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Epi-LASIK is a refractive surgery technique designed to reduce a person's dependency on eyeglasses and contact lenses. Invented by Dr. Ioannis Pallikaris (Crete, Greece), the technique is basically an automatic LASEK without alcohol; it can be better considered as superficial LASIK. The stromal bed is smoother than that obtained by mechanical methods or brush. Unlike alcohol (LASEK), there is no chance of damaging the limbal stem cells. It is also relatively less painful than LASEK.[1]

  1. A device similar to a microkeratome (called epi-keratome) slides over the surface of the cornea, just underneath the epithelial layer of cells while suction is applied.
  2. The result is a hinged sheet of epithelium that is at least partially viable.
  3. It is reflected out of the way so that the ablation can take place.
  4. The sheet is repositioned and a bandage soft contact lens is placed on the eye.

Recent studies show that the surface epithelial layer of the cornea heals faster if the epithelial sheet is removed at the end of surgery.[2][3] This means that the original rationale for carefully cleaving the epithelium with the aim of replacing it at the end of surgery is flawed. It is better in fact to discard the epithelial layer at the end of surgery, thus making epi-LASIK no different from traditional photorefractive keratectomy surgery.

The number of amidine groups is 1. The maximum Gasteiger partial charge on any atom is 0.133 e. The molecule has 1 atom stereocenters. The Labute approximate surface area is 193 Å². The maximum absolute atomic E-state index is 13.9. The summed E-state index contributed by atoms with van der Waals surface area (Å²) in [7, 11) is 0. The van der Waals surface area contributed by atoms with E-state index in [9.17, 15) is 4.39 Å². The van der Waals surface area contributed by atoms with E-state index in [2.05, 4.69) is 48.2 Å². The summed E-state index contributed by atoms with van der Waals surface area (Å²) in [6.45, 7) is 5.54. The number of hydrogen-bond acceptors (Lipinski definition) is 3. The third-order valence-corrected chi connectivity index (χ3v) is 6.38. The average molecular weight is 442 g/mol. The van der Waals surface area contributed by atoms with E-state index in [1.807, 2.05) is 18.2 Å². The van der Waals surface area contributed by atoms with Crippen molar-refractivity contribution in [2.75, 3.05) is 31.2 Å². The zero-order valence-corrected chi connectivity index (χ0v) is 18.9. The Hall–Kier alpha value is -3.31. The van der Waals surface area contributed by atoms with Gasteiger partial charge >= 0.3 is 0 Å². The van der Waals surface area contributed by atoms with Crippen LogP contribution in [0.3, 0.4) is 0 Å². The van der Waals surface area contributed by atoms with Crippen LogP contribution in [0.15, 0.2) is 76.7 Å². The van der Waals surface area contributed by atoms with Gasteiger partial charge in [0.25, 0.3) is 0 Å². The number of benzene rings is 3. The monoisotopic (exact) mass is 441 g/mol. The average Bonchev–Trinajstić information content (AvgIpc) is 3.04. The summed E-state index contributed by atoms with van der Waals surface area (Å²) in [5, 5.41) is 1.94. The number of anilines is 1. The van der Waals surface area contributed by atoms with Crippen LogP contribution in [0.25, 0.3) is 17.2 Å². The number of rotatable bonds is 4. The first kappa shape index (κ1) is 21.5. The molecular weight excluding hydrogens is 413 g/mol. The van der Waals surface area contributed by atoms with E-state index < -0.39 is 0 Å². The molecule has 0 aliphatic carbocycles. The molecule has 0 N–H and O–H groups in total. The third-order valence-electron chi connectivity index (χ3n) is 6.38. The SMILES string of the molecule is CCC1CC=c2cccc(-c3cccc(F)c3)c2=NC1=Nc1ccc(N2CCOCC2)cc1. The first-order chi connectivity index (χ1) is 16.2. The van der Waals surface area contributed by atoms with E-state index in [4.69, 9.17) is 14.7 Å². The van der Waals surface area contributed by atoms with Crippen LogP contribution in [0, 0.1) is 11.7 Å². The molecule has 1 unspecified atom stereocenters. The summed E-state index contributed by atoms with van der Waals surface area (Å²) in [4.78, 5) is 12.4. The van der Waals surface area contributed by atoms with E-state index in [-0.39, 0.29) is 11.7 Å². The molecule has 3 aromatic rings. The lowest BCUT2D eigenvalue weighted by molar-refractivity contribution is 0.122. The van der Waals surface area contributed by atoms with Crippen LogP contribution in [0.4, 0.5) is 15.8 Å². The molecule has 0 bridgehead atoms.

1. Less damage to corneal nerves, hence safer in dry eyes
  2. If cornea is abnormal for LASIK, epilasik may still be an option


Although relatively uncommon, the following are some of the more frequently reported complications of Epi-LASIK:

  • Slower or delayed epithelial healing
  • Duplication of epithelium
  • Over/undercorrection
  • Visual acuity fluctuation
  • Halos around light sources
  • Starbursts around light sources
  • Decentered ablation
  • Corneal Haze
  • Epithelium erosion
  • Loss of epithelial flap

A potentially serious complication which occurs in 0.33% to 2.2% of cases is corneal stromal incursion during the microkeratome pass.[4] When this happens, the blade inadvertently cuts into the collagenous corneal stroma and creates an irregularity. If this irregularity is near the visual axis, permanent visual blurring can occur.[5]


The first cases outside Greece were performed in 2003. In September 2003, Marguerite McDonald became the first person in North America to perform Epi-LASIK.[6]


  1. ^ Khurana, AK. "Refractive surgery". Theory and practice of optics and refraction (2nd ed.). Elsevier. pp. 307–348. ISBN 978-81-312-1132-8.
  2. ^ Na KS, Lee KM, Park SH, Lee HS, Joo Ck. Effect of flap removal in myopic epi-LASIK surgery on visual rehabilitation and postoperative pain: a prospective intraindividual study. Ophthalmologica. 2010;224:325-331
  3. ^ Kalyvianaki MI, Kymionis GD, Kounis GA, Panagopoulou SI, Grentzelos MA, Pallikaris IG. Comparison of epi-LASIK and off-flap epi-LASIK for the treatment of low and moderate myopia. Ophthalmology. 2008;115(12):2174-2180
  4. ^ http://daily.eyeworld.org/i/143538/6
  5. ^ Chen YM, Hu FR, Su PY, Chen WL.Bilateral complicated stromal dissections during mechanical epikeratome separation of the corneal epithelium.J Refract Surg. 2009 Jul;25(7):626-8.
  6. ^ http://www.cnn.com/2013/05/17/health/lifeswork-mcdonald/index.html

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